“The shorts thing is definitely a no-no. It’s an Islamic country; so showing of the skin for a woman is very offensive, especially around Ramadan time. That’s their holy month; so you can’t wear certain things. There a guideline on what you can and cannot wear, because you could be arrested.

“They don’t want us [outsiders] to come in and corrupt their local people,” she said on a more serious note. And as the saying goes, “everywhere you go you meet a Bajan”.

Charmaine found this to be quite true because she was not the only Bajan roaming the streets of Qatar –– although meeting them didn’t happen right away.

“It took some time for me to meet Barbadians. The tennis coach at the hotel I worked at is Jamaican and he was training someone who is Barbadian. Her husband is a geologist for SOL –– that’s how she arrived there. And then I met the reggae band Bougie.

“Meeting them, we had our macaroni pies, and baked chicken, fishcakes. It still wasn’t the same, but the friendliness was there. If there was anything I needed, I could always call on her for advice. She was there for three years. She has now moved to Australia. So they knew the place. It was good having someone like that there.”

Charmaine believes she has found what she loves and intends to continue with it until she is ready to do her Master’s. At present, her career is her main focus. Settling down is still a way off for the Bajan beauty.

“The culture of the Middle East is that they work very hard and very long. So there’s no space for me to settle down; and at this stage of my career I’m not really ready yet. I want to do my Master’s in two years after this work experience. And from then I would like to go preferably to Europe or the US.

“So I wouldn’t see myself settling down until another four or five years –– even if I wasn’t there,” she said.

But for Charmaine, no matter where she ends up, Barbados will always be home.

“I believe home is where the heart is; so definitely there is no place like home. There is no place like Barbados,” she added.    

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18 Responses to Bajan gal in Qatar

  1. Kim Ramsay
    Kim Ramsay October 31, 2014 at 11:50 am

    Beverly Drakes

  2. David Gibson
    David Gibson October 31, 2014 at 11:58 am

    very brave woman ,cal me ignorant but i would not feel comfortable working or living in any islamic state..and that was before isis..and i wud definitely not want any female friends or family to go either. the muslims in barbados are a whole lot more different in terms of tolerance and attitude n treatment of women than many of those places…but yes call me ignorant cuz i’ve never been to any of those places but still…no islamic state for me .

  3. Beverly Drakes
    Beverly Drakes October 31, 2014 at 11:58 am

    Thank you Kim. We haven’t connected as yet but i’m sure we will 🙂

  4. Toya Beck
    Toya Beck October 31, 2014 at 11:58 am

    congrats Charmaine n i wish u all the best………….u go girl

  5. Gail Holder
    Gail Holder October 31, 2014 at 11:59 am

    How wonderful!

  6. Shannon Clarke
    Shannon Clarke October 31, 2014 at 12:06 pm

    I’ve been in Amman, Jordan for the past 3 months and I have experienced the complete opposite of what David Gibson fears. There are customs and traditions like what Charmaine mentioned but little to fear that is not everywhere else in the world – including in Barbados. It’s best to experience for yourself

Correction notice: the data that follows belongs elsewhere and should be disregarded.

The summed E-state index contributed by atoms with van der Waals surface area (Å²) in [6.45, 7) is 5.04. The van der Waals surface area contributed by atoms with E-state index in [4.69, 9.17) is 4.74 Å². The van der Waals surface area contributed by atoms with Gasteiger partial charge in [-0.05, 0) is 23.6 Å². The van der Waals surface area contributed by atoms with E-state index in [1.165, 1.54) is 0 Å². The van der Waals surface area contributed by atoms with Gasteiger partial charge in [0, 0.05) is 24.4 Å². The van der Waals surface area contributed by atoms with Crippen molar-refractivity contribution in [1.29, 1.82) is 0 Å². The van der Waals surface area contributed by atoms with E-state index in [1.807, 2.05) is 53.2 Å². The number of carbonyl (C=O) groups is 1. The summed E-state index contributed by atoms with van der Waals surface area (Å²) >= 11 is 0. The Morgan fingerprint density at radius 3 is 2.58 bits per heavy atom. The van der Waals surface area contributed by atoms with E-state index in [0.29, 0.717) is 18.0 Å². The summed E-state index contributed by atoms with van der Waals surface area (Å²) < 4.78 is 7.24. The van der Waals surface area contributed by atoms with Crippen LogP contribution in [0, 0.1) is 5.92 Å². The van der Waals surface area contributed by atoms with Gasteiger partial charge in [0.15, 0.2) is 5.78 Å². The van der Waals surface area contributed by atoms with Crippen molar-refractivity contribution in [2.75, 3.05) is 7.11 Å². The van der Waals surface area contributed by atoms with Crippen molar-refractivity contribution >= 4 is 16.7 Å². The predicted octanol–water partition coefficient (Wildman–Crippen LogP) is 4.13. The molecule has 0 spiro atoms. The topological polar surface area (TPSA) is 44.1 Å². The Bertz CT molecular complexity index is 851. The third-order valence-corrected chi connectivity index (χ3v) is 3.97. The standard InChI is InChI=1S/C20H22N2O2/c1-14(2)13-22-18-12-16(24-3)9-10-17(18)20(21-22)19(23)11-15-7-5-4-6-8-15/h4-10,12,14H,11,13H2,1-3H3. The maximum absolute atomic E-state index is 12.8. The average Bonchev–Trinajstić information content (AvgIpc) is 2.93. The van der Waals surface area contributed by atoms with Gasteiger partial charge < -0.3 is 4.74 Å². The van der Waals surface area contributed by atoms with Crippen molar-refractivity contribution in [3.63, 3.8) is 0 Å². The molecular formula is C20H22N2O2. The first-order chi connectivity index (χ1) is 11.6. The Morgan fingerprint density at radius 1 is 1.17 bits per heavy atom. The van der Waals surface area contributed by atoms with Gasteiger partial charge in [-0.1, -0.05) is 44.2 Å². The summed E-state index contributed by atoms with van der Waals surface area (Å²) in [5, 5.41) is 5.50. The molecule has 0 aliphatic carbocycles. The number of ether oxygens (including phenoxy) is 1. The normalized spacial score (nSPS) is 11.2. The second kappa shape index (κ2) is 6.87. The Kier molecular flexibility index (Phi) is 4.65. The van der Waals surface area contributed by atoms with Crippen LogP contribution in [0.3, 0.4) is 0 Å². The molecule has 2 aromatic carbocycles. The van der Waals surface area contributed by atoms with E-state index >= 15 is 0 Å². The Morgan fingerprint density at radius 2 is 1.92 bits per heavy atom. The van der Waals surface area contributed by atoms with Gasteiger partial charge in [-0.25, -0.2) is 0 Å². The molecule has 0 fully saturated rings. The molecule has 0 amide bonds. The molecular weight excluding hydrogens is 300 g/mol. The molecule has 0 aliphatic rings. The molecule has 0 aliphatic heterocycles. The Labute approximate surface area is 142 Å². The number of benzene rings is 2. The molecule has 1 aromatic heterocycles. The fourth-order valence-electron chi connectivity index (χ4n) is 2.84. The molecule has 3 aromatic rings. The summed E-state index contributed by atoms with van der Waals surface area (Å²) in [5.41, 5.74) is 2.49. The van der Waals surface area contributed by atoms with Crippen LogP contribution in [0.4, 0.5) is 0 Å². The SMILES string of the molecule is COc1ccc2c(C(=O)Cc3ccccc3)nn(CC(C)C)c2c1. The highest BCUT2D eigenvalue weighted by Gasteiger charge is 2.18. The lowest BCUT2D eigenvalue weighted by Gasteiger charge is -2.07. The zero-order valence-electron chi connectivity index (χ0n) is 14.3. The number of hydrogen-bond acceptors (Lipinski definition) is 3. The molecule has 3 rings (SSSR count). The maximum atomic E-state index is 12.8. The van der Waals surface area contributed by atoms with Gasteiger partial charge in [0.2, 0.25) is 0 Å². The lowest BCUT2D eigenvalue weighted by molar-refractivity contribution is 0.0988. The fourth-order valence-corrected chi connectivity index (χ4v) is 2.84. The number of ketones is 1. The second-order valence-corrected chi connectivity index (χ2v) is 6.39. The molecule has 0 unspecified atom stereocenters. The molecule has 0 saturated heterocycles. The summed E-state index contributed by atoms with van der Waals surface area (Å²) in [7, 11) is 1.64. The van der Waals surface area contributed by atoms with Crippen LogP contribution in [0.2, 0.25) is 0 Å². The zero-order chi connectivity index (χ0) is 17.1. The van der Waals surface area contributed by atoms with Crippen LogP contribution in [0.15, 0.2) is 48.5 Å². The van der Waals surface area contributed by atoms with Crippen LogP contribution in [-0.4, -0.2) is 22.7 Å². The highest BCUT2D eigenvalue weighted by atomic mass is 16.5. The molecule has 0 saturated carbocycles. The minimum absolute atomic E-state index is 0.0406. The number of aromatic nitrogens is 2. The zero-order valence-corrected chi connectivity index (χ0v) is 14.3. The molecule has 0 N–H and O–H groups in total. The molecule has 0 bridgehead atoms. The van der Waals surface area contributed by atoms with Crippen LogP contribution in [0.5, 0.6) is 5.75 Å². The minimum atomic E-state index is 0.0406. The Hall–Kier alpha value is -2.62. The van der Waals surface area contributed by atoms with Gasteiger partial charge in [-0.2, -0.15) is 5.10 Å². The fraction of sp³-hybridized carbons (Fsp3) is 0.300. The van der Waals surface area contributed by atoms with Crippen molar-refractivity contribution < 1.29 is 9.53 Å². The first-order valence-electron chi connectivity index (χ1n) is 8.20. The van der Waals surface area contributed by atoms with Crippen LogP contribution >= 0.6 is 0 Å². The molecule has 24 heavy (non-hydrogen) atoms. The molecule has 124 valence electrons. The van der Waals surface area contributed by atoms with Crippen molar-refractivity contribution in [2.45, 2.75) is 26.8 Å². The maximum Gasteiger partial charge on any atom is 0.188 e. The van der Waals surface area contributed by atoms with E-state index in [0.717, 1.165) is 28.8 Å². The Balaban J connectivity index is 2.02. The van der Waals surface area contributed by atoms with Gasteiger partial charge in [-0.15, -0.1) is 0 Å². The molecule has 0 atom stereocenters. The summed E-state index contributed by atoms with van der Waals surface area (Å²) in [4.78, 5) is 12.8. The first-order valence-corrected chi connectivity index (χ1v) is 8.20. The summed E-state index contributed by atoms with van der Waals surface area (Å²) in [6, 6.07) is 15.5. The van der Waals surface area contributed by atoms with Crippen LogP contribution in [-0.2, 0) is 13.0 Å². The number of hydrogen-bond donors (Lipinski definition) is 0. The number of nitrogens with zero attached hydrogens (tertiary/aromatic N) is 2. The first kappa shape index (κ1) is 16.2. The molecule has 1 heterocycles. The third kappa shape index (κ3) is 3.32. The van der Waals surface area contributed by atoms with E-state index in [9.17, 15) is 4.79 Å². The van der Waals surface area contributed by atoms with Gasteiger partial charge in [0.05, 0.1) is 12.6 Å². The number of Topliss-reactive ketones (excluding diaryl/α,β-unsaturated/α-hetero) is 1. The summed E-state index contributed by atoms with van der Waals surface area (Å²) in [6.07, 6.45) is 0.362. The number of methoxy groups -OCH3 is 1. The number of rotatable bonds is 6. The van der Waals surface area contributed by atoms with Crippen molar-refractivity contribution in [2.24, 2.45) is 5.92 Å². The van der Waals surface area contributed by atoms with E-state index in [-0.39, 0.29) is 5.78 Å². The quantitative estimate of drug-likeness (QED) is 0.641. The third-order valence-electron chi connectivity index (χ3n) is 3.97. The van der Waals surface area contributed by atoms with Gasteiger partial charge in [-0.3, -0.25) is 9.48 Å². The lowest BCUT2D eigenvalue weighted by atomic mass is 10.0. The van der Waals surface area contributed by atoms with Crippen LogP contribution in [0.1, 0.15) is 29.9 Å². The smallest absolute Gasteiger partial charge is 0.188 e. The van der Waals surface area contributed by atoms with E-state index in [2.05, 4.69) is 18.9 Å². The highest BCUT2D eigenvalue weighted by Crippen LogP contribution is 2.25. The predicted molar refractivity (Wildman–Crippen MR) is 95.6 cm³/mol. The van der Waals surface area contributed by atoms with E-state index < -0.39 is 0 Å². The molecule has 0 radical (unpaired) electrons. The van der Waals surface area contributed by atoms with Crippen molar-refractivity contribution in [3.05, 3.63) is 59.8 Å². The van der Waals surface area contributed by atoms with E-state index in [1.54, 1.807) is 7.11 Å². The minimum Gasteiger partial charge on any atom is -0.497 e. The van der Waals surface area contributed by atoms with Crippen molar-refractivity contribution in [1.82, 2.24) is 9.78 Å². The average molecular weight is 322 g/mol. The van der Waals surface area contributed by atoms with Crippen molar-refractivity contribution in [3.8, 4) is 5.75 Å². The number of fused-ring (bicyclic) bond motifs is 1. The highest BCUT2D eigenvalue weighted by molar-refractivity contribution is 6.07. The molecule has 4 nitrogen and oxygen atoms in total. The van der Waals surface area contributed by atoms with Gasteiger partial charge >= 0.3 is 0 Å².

• David Gibson
      David Gibson October 31, 2014 at 12:40 pm

      i take ur point but i still wuld’nt go.

  7. Beverly Gerber
    Beverly Gerber October 31, 2014 at 12:07 pm

    Good for her You go girl BUT you will come back to Barbados!! Heaven !!

  8. Janice Taylor
    Janice Taylor October 31, 2014 at 12:13 pm

    What an awesome story, best of luck to you.

  9. June Parris
    June Parris October 31, 2014 at 12:20 pm

    Great to see Bajans moving to other places, it is good exposure, when in Rome, just do as the Romans do. I spent a lot of time in Dubai, and I love it there.

  10. chris October 31, 2014 at 12:29 pm

    Yeah I know how it feel,i am a bajan man who live in Africa for 5 years in Abuja, it took sometime getting used to, we now live in india with my wife work,a very long way from home,i haven’t met a bajan here as yet but hey bajan are all over,only just last week I met a bajan girl in Cambodia,i was very excited because I haven’t met a bajan in a while, we are posted in Chennai india….

  11. Gale Clarity
    Gale Clarity October 31, 2014 at 12:30 pm

    Fabulous!! An amazing story!!

  12. Charmaine Gittens Medford
    Charmaine Gittens Medford October 31, 2014 at 1:21 pm

    Congratulation to her, Living Life and Travelling is Education that you can’t learn in reading a Books. Nothing beats Experiencing different Cultures.

  13. Charmaine Gittens Medford
    Charmaine Gittens Medford October 31, 2014 at 1:21 pm

    Congratulation to her, Living Life and Travelling is Education that you can’t learn in reading a Books. Nothing beats Experiencing different Cultures.

  14. Abraham Millington
    Abraham Millington October 31, 2014 at 1:22 pm

    Well done says a lot. Someone staring into. … or relaxation so much it says

  15. Rachel Gibbs
    Rachel Gibbs October 31, 2014 at 1:53 pm

    sweet….she might get arrested in those clothes…. my sister – a bajan – was working there for 2 years in Doha, Qatar…. construction industry

  16. Robert Holloway
    Robert Holloway October 31, 2014 at 3:52 pm

    Good for her and her ability to know how to live in a Islamic country especially as a women. Enjoy but keep a low profile, running afoul of their laws regardless of what we might call an innocent mistake can cause one to be in deep financial and legal trouble, The company itself would wash their hands of you . Having said that, you will come back with enormous valued experience

  17. Elaine Crichlow
    Elaine Crichlow October 31, 2014 at 5:00 pm

    No mater where in this world you go there will be rules, customes and so forth.. Always knoe that you are in someones eles country..